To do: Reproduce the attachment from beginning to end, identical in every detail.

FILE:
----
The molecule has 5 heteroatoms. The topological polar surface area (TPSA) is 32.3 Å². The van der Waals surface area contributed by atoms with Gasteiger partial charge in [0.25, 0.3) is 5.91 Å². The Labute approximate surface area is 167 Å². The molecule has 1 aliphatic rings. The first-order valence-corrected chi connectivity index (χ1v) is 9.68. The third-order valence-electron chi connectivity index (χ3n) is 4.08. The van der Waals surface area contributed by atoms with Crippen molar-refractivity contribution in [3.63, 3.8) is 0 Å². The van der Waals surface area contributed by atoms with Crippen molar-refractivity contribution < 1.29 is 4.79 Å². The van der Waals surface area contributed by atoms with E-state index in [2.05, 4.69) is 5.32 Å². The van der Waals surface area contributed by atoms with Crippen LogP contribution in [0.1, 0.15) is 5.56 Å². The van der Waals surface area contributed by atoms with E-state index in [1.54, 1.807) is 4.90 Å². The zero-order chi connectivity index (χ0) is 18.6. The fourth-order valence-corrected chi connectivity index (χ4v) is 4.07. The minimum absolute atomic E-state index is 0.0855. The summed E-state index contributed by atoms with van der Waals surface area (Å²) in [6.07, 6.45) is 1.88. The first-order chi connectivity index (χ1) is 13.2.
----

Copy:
The molecule has 5 heteroatoms. The topological polar surface area (TPSA) is 32.3 Å². The van der Waals surface area contributed by atoms with Gasteiger partial charge in [0.25, 0.3) is 5.91 Å². The Labute approximate surface area is 167 Å². The molecule has 1 aliphatic rings. The first-order valence-corrected chi connectivity index (χ1v) is 9.68. The third-order valence-electron chi connectivity index (χ3n) is 4.08. The van der Waals surface area contributed by atoms with Crippen molar-refractivity contribution in [3.63, 3.8) is 0 Å². The van der Waals surface area contributed by atoms with Crippen molar-refractivity contribution < 1.29 is 4.79 Å². The van der Waals surface area contributed by atoms with E-state index in [2.05, 4.69) is 5.32 Å². The van der Waals surface area contributed by atoms with Crippen LogP contribution in [0.1, 0.15) is 5.56 Å². The van der Waals surface area contributed by atoms with E-state index in [1.54, 1.807) is 4.90 Å². The zero-order chi connectivity index (χ0) is 18.6. The fourth-order valence-corrected chi connectivity index (χ4v) is 4.07. The minimum absolute atomic E-state index is 0.0855. The summed E-state index contributed by atoms with van der Waals surface area (Å²) in [6.07, 6.45) is 1.88. The first-order chi connectivity index (χ1) is 13.2.